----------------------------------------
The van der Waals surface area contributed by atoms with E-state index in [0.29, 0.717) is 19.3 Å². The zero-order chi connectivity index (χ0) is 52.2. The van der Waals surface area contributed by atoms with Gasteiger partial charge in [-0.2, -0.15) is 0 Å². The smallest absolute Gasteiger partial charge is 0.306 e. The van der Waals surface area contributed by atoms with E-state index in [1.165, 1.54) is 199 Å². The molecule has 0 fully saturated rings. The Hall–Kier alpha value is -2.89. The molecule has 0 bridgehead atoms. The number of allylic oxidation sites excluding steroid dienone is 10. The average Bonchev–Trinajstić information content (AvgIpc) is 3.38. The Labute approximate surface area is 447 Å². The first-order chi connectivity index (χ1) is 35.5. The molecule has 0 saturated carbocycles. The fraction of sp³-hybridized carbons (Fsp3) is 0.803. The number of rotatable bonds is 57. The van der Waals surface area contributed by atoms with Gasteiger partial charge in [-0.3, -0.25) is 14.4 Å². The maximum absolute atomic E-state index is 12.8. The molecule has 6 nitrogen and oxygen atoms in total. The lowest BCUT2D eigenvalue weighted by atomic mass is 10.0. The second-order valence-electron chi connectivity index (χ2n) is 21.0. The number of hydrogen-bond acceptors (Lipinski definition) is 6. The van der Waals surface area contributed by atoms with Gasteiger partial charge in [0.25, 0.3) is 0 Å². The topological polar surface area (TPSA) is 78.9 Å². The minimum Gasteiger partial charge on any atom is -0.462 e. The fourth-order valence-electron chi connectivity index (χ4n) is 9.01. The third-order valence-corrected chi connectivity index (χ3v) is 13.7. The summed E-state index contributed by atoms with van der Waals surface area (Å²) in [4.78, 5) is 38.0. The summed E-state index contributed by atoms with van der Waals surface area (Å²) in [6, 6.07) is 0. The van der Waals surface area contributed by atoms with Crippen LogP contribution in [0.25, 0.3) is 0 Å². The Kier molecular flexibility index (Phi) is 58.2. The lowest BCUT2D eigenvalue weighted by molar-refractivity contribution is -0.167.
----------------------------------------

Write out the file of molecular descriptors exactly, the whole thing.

The van der Waals surface area contributed by atoms with E-state index in [0.29, 0.717) is 19.3 Å². The zero-order chi connectivity index (χ0) is 52.2. The van der Waals surface area contributed by atoms with Gasteiger partial charge in [-0.2, -0.15) is 0 Å². The smallest absolute Gasteiger partial charge is 0.306 e. The van der Waals surface area contributed by atoms with E-state index in [1.165, 1.54) is 199 Å². The molecule has 0 fully saturated rings. The Hall–Kier alpha value is -2.89. The molecule has 0 bridgehead atoms. The number of allylic oxidation sites excluding steroid dienone is 10. The average Bonchev–Trinajstić information content (AvgIpc) is 3.38. The Labute approximate surface area is 447 Å². The first-order chi connectivity index (χ1) is 35.5. The molecule has 0 saturated carbocycles. The fraction of sp³-hybridized carbons (Fsp3) is 0.803. The number of rotatable bonds is 57. The van der Waals surface area contributed by atoms with Gasteiger partial charge in [-0.3, -0.25) is 14.4 Å². The maximum absolute atomic E-state index is 12.8. The molecule has 6 nitrogen and oxygen atoms in total. The lowest BCUT2D eigenvalue weighted by atomic mass is 10.0. The second-order valence-electron chi connectivity index (χ2n) is 21.0. The number of hydrogen-bond acceptors (Lipinski definition) is 6. The van der Waals surface area contributed by atoms with Gasteiger partial charge in [0.25, 0.3) is 0 Å². The topological polar surface area (TPSA) is 78.9 Å². The minimum Gasteiger partial charge on any atom is -0.462 e. The fourth-order valence-electron chi connectivity index (χ4n) is 9.01. The third-order valence-corrected chi connectivity index (χ3v) is 13.7. The summed E-state index contributed by atoms with van der Waals surface area (Å²) in [4.78, 5) is 38.0. The summed E-state index contributed by atoms with van der Waals surface area (Å²) in [6, 6.07) is 0. The van der Waals surface area contributed by atoms with Crippen LogP contribution in [0.25, 0.3) is 0 Å². The Kier molecular flexibility index (Phi) is 58.2. The lowest BCUT2D eigenvalue weighted by molar-refractivity contribution is -0.167.